The British Pregnancy Advisory Service (Bpas) is a charity that offers abortion care, contraception, STI testing, miscarriage management, and pregnancy counselling to nearly 80,000 women each year via clinics in England, Wales, and Scotland. As part of their advocacy work, they have been running the Back Off campaign to introduce legal buffer zones around abortion clinics and pregnancy advisory bureaux since 2014, based on evidence collected from their clients that protests outside clinics are distressing and intimidating. Their work with Rupa Huq, a Member of Parliament, led to the establishment of a government review into protests outside abortion clinics, to which they wrote an in-depth response.
In the last 12 months, 18 of their 70 clinics have been affected by anti-abortion protests, including:
> Small weekly or monthly prayer vigils outside the building where the clinic is based
> A daily presence during Lent of up to 12 people holding banners, chanting, praying, singing, distributing leaflets, and asking people why they were there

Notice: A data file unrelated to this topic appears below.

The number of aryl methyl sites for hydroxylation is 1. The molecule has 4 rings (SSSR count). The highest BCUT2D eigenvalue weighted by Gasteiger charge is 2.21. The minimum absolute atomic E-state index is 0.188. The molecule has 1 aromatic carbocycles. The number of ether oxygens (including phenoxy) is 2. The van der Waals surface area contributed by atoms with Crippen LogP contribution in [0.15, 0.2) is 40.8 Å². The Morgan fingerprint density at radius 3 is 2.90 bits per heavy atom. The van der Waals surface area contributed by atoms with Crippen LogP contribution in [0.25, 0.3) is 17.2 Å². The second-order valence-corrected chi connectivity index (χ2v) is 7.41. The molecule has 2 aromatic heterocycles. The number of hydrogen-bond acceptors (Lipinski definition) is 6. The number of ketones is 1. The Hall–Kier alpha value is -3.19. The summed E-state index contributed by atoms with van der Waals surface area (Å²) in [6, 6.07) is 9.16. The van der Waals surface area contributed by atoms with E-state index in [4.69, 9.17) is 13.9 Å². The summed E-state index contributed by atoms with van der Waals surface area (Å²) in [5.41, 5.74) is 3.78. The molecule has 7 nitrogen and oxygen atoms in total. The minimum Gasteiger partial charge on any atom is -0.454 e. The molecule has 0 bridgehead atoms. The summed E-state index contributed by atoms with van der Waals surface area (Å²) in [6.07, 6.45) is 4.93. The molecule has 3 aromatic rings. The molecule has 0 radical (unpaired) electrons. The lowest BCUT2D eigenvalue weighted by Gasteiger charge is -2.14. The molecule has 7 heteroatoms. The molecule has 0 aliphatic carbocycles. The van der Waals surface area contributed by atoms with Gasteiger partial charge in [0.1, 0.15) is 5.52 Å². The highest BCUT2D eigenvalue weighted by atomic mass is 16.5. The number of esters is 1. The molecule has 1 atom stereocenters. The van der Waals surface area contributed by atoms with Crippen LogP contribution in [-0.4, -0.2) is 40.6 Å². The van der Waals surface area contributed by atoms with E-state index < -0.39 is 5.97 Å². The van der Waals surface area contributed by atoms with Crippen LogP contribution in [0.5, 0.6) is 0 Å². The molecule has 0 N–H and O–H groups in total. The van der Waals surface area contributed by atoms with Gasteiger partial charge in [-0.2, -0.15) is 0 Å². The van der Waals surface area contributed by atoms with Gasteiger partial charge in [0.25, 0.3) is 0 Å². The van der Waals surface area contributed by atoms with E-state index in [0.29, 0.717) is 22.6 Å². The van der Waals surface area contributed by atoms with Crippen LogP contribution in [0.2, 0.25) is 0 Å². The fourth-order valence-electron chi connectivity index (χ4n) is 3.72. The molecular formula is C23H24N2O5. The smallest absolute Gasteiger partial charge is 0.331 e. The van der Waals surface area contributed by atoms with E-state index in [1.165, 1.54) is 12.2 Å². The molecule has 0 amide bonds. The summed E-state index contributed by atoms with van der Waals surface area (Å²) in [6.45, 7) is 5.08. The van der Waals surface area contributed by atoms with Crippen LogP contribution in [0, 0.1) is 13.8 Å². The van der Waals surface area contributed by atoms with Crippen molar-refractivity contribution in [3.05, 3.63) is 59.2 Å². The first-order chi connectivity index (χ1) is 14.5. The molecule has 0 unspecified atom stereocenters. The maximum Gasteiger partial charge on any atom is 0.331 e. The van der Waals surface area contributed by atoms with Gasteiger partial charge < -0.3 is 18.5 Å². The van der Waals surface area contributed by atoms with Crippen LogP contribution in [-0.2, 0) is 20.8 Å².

> A permanent presence of people (5 days a week, 6+ hours a day) who approach clients as they try to access services
> Marches that culminate immediately outside clinics, often with attendees praying in large groups immediately outside the clinics.
The Back Off campaign has worked with a number of local authorities to try and make use of existing anti-social behaviour powers to address the issue of abortion clinic protests in their local areas (not just outside Bpas clinics). So far, no Local Authority has introduced a Public Spaces Protection Order for these purposes. Although Bpas have been in touch with local police, in no area has there been a solution found by the police to the issues raised by clinic protests. Their clinic staff sometimes engage with protesters where they are impacting on clients entering and leaving the clinic. This can include requesting that they stop approaching clients, that they abide by previous agreements with the police, or that they do not trespass on clinic grounds. However, aside from making clear where clinic grounds extend to, these interactions have a minimal effect.